On the other hand, the central Lancet projection would suggest that on average over the three and a quarter year period covered, in terms of violent deaths alone, Iraq has been roughly twenty times as bad as 1972 in Northern Ireland. Specifically, it was roughly ten times as bad for the period covered by the first Lancet study and is currently 36 times as bad. Is this credible? To be frank, I don't know; I think that these numeraires break down when you have to multiply them by too many times. But looking at these numbers makes me very confident indeed that the low numbers are completely incredible; they're not describing anything like the state of civil war that Iraq appears to be in.

The bottom line here is that, as I say, the Iraq war isn't just a terrible mess, like British policy in Northern Ireland during the Troubles. It's a massive disaster, well on its way to becoming a disaster of world-historic proportions like Vietnam. The big and frightening headline numbers are just the logical numeric expression of that fact; if someone isn't proposing to argue with me on the fact that it's a total disaster then they can think what they like about the numbers.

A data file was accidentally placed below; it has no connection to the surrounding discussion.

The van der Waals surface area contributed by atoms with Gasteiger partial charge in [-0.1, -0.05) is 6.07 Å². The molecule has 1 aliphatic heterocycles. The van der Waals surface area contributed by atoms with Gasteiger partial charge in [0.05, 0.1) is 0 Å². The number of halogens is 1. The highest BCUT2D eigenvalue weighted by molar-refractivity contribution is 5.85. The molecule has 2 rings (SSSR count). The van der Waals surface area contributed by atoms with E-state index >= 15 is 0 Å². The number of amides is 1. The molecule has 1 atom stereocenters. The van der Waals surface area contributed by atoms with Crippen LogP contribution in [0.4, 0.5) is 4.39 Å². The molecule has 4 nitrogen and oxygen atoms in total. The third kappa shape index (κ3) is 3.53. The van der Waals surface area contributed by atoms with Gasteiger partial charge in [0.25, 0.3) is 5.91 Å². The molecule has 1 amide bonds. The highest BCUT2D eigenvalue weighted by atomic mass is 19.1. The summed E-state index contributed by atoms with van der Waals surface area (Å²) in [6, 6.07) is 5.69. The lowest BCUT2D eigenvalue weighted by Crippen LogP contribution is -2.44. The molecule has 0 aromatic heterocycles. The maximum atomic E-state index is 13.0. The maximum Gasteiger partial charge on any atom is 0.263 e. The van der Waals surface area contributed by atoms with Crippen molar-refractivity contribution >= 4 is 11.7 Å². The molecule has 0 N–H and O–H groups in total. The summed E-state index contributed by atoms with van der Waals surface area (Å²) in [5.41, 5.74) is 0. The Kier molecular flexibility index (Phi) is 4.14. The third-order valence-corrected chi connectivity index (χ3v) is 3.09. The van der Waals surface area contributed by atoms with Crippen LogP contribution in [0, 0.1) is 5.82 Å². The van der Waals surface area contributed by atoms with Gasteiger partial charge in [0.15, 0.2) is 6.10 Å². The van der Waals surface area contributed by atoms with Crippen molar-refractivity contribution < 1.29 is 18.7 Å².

Update: Jamaica had 1476 murders in 2005, out of a population of 2.7m. Scaled up in the same way, this gives a number almost exactly equal to the Iraq Body Count "high" estimate. Safe European Home = Rock the Casbah?
0 comments this item posted by the management 10/16/2006 03:25:00 AM

Wednesday, October 11, 2006

 
Lancet Survey of mortality in Iraq has been updated

Shit. This is very bad news. Currently estimating 600k excess deaths, CI 450k-900k. Death rate running at 3x its pre-March level. Picking over the rubble, how are ya. Can't get hold of the study itself yet - it doesn't appear to be on the Lancet website but I know a few subscribers. But Jesus Christ. Bad news.

"If you admonish a revolutionary for the bloodshed he is causing, he will tell you that you can't make an omelet without breaking eggs. Ask where's the omelet and he will tell you Rome wasn't built in a day"

- George Orwell, via Kevin Donohue in CT comments (Kevin actually improved on the original quotation, which just says "he will tell you that you can't expect everything to happen all in a moment")
1 comments this item posted by the management 10/11/2006 01:07:00 AM